In the United States, we say that you’ve been denied a real college experience if you haven’t studied abroad. At the end of sophomore year, my campus was abuzz with students who were eagerly awaiting their upcoming semesters in a variety of exotic locations all over the world. I had friends who wanted to fall in love in the illuminated streets of Paris, to study biodiversity in the untamed wilderness of Brazil, to wake up to the sight of a Venetian canal, to wake up at 3pm on a beach in Barcelona with vomit in their hair.
Consequently, when I announced that I would be studying in a land renowned for kilts and haggis, and where Willie the Groundskeeper was the most recognisable cultural icon, I was met with a mixture of befuddlement and surprise. “Why Scotland?” people would ask, and even now, it’s difficult to express just what drew me to this little country in the corner of the world.
Politics is very serious business in the UK. No, really. Apart from The Thick Of It, through what medium do we have to satirise and engage with politics? The most exciting thing we have at the moment is hoping that one of these days David Dimbleby is going to snap on Question Time. Remember when he called Robin Cook “Robin Cock” by accident? That’s about as good as it gets, without Malcolm Tucker storming around.
We’re all guilty of using “Americanisms”. My friend from Aberdeen is the spokeswoman for DUDE, I revel in the AWESOMENESS of everything and even my dad is partial to throwing in a BUDDY every now and then. The biggest explanation as to why we’ve adopted so much American slang is surely the influence of US film and television. For example, the main character in The Big Lebowski is The Dude- everyone wants to be The Dude, he made milk cool again, for God’s sake. Thanks to Mean Girls we were both reacquainted with “skank” and introduced to “skeez”, and programmes like Friends, a show that plays several times every day in syndication and has done so for nearly twenty years, are responsible for the “Oh my God” and “like” pandemics that spread across the English speaking world. Diablo Cody, the writer of Juno, has been praised for the way in which she managed to engage with and portray the way American teenagers actually speak, and because of the movie’s worldwide success, we have picked up some Juno-isms like “food baby” and wanted to be as smart, witty and irreverent as she can be. While we might not all go around repeating every new word we hear on this week’s episode of Girls or chronicling the way Jersey Shore cast members speak, the language and phrases British audiences are exposed to by the US media definitely have the ability to shape the way we talk.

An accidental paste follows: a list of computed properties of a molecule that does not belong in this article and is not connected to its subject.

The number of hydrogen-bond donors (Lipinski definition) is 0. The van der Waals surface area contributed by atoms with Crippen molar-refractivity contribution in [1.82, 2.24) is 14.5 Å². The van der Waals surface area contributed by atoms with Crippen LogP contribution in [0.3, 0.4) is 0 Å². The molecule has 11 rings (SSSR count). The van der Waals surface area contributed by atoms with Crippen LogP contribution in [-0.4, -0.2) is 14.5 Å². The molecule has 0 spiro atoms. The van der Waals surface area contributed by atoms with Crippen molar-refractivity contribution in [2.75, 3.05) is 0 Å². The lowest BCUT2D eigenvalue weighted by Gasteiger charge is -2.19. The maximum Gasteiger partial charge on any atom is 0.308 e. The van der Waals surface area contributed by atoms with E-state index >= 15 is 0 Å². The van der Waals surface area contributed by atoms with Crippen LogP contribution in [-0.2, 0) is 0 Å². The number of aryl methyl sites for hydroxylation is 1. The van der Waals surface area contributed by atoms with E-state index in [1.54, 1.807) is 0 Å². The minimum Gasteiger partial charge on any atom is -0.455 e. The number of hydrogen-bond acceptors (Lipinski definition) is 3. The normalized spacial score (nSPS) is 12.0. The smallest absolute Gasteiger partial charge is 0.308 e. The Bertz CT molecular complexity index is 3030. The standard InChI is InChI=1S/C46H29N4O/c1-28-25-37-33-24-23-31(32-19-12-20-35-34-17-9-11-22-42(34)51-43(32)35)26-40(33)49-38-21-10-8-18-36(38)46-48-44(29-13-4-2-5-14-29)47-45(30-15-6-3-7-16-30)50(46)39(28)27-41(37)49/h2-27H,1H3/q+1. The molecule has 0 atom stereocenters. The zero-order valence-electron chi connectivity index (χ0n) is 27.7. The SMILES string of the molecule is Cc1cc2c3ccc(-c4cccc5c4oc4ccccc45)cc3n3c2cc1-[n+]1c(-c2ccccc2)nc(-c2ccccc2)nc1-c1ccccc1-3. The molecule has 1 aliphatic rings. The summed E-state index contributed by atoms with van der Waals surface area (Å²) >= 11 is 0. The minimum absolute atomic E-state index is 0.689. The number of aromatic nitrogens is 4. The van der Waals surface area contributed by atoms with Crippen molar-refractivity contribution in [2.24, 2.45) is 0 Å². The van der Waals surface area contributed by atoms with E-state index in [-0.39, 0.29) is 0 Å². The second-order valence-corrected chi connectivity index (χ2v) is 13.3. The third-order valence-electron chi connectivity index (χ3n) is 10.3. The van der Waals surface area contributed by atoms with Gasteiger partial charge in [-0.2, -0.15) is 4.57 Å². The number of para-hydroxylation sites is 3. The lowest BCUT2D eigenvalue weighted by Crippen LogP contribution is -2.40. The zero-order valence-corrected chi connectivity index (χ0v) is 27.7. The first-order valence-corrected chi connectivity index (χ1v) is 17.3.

The Mercedes-Benz Superdome in New Orleans, Louisiana on Sunday played host to this year’s instalment of the grandest show in town: Superbowl XLVII – that’s 47 to the uninitiated. The American Football Conference (AFC) champions, the Baltimore Ravens, took on the champs from the National Football Conference (NFC), the San Francisco 49ers for the right to be called the best football team in the world.